I appreciate your point but an emotional outburst can get in the way of constructive thought (what we come here for). Also, indulging in a rant has an isolating effect – which just wastes everybodies time.
My point is that the blogg has seen an increase in fluffy posts lately, and “nobody” agrees ;o)
I think you’re seeing people desperately scrambling for solutions.
I would love to see exploration of options.
Here’s how I see it:
Step 1: Trial of bank guarantee and austerity – made situation worse
Step 2: Trial of more austerity and a EFSF bailout at too high interest for too short a time – Not working as we are still shut out from markets
So we have learnt that what didn’t work in 1929 doesn’t work now. So let’s try the next trials:
Step 3: Grouping with our fellow peripherals to introduce the Oink – a separate Euro(peripheral) currency
and allow debt to be monetized using it.
I see the advantages of monetizing debt, increasing competetiveness, and avoiding German hyperinflation fears.L (for the core). I see disadvantages of hyperinflation in the periphery (but think that this could be tempered by the strong core Euro)
I would love to know what would need to be done to make this work as a solution.
If this is not a runner it’s onto step 4
The suggestions for solving the problems of the Irish Labour market are mostly supply side – decrease unemployment by increasing the job-search skills of the unemployed and reducing the benefits of unsucessful job seekers.
This ignores the fact the increase in unemployment has been demand driven – to use Christy Moore’s phrase, there is ‘Not enough work to go around’. I would have been perfectly happy to see benefits reduced for long duration unemployed when our rate was below 5%, but not now that it is in double-digits.
Blaming the unemployed for the unemployment problem is not helpful!
@Aine Ui Ghiollagain
Societal restructuring on a choice of form of society remains our democratic choice. We could default, restructure a financial system in parallel with some of our European colleagues, and place interests of Irish citizen serfs ahead of global international markets.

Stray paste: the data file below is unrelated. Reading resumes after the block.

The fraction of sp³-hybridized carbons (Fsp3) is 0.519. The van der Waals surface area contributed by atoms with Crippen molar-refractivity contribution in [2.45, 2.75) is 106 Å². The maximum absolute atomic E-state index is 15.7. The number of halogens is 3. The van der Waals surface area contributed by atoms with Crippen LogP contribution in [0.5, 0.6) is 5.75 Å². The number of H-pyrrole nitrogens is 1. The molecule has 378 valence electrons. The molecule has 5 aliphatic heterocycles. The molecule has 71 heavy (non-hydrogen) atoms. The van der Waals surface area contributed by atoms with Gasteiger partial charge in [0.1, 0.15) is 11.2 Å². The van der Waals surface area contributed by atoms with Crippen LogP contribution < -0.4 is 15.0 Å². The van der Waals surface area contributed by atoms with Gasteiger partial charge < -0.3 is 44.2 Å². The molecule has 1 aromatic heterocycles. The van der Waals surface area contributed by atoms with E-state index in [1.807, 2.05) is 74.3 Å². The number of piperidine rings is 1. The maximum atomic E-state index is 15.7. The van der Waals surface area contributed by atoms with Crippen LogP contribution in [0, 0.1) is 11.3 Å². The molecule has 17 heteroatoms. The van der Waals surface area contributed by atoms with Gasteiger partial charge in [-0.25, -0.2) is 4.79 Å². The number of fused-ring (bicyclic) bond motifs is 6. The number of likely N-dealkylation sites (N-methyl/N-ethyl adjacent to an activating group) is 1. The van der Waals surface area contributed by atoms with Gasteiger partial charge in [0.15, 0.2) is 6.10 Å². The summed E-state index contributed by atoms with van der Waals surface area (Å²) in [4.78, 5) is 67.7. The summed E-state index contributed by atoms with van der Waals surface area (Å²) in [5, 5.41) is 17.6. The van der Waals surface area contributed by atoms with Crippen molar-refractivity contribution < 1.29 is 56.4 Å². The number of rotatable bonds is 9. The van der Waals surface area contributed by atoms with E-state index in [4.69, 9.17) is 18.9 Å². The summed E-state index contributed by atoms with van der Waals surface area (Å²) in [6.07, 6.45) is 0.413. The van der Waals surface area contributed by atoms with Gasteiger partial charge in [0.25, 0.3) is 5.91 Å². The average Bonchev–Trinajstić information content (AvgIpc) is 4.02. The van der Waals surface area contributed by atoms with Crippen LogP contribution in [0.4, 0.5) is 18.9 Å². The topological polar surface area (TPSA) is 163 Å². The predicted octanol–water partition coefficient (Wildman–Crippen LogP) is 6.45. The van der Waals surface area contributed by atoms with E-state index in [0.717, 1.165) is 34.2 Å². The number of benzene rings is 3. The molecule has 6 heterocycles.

We are in a global game – no point in just sitting there watching one’s stake waste away – one has gotta play!
It was a critique of the close to 100% tax burden on second incomes assertion by the authors on p.19, not a prescription. But since you mention it perhaps society should be consulted!
1) IMF/EU allow us to apply haircut…part of the different used to reduce negative equity issues,
2) QE in Eurozone buy Irish Debt (and write it off)….benifits increased liquidity and inflation….economy recovers.
3) If EU wont agree to either of the above then we need to consider ouright default and reconsider our position in single currency.
@ Nobody and Peter
The contents of these posts reflect the fact that the crisis is longer a debate for purely acedemic elites. Everybody is involved and therefore everybody has the right to have a say.
I’ve raised the Spirt level above because the current economic system is broken…the solutions to Ireland problems are greater than rebuilding the banks; reducing the deficit and returning to economic growth. The full weaknesses of the free market capitalism need to understood, debated and redrawn.
Sorry last line should read
The full weakness of Free Market Capitalism needs to be understood, debated and the system needs to be redrawn.
I think the ECB should take some hit for their part in all of this – ten years of poor regulatory oversight, and a monetary policy (from day one) that was not in the interests of Portugal, Spain, Greece and Ireland.
They misjudged the health of the system they paid into and they want the money back in lieu of these bailout funds – making the Irish taxpayer the greatest fool.
Taxpayer liability could be minimised by restructuring the debt of the Irish banks and letting the ECB and the markets take the hit. David McWilliams suggested this yesterday and it’s surely worth exploring. It’s a radical suggestion, and it “carries the “reputational risk” that keeps the current flock up at night but the price might be right.
I would vote any government willing to try this. The gross inefficiencies in the civil service are second to this (“Penny-wise, pound-foolish”).
That makes a better step 3 alright. How would it look? Would restructure mean paying it all back over an extended (e.g. 100 year) timeframe, or just paying back, say 60%, over the next 10 (or more) years?